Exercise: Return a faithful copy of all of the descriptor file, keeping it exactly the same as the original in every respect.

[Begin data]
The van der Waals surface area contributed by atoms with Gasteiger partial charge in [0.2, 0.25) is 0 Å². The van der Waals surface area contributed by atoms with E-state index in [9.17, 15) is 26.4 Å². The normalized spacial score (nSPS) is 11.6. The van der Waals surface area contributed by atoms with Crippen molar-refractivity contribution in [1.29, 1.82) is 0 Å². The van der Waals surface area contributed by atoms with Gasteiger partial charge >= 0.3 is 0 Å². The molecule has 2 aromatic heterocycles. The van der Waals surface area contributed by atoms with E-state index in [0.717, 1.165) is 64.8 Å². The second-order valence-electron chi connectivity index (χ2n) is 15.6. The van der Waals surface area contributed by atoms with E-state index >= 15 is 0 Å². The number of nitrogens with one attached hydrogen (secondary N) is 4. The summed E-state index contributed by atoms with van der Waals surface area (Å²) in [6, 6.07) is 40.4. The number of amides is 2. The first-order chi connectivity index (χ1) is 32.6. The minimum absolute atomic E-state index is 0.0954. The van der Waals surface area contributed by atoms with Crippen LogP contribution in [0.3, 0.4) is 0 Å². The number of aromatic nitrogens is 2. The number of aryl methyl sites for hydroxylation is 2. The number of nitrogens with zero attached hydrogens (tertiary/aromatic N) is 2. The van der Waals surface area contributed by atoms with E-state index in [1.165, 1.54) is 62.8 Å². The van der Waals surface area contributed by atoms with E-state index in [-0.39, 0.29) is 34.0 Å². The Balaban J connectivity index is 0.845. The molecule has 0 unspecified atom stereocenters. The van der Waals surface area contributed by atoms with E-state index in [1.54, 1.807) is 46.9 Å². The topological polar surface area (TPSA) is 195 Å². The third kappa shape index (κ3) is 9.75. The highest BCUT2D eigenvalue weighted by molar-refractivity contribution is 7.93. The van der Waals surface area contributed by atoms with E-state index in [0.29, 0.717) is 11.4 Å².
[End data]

The van der Waals surface area contributed by atoms with Gasteiger partial charge in [0.2, 0.25) is 0 Å². The van der Waals surface area contributed by atoms with E-state index in [9.17, 15) is 26.4 Å². The normalized spacial score (nSPS) is 11.6. The van der Waals surface area contributed by atoms with Crippen molar-refractivity contribution in [1.29, 1.82) is 0 Å². The van der Waals surface area contributed by atoms with Gasteiger partial charge >= 0.3 is 0 Å². The molecule has 2 aromatic heterocycles. The van der Waals surface area contributed by atoms with E-state index in [0.717, 1.165) is 64.8 Å². The second-order valence-electron chi connectivity index (χ2n) is 15.6. The van der Waals surface area contributed by atoms with E-state index >= 15 is 0 Å². The number of nitrogens with one attached hydrogen (secondary N) is 4. The summed E-state index contributed by atoms with van der Waals surface area (Å²) in [6, 6.07) is 40.4. The number of amides is 2. The first-order chi connectivity index (χ1) is 32.6. The minimum absolute atomic E-state index is 0.0954. The van der Waals surface area contributed by atoms with Crippen LogP contribution in [0.3, 0.4) is 0 Å². The number of aromatic nitrogens is 2. The number of aryl methyl sites for hydroxylation is 2. The number of nitrogens with zero attached hydrogens (tertiary/aromatic N) is 2. The van der Waals surface area contributed by atoms with E-state index in [1.165, 1.54) is 62.8 Å². The van der Waals surface area contributed by atoms with E-state index in [-0.39, 0.29) is 34.0 Å². The Balaban J connectivity index is 0.845. The molecule has 0 unspecified atom stereocenters. The van der Waals surface area contributed by atoms with E-state index in [1.54, 1.807) is 46.9 Å². The topological polar surface area (TPSA) is 195 Å². The third kappa shape index (κ3) is 9.75. The highest BCUT2D eigenvalue weighted by molar-refractivity contribution is 7.93. The van der Waals surface area contributed by atoms with E-state index in [0.29, 0.717) is 11.4 Å².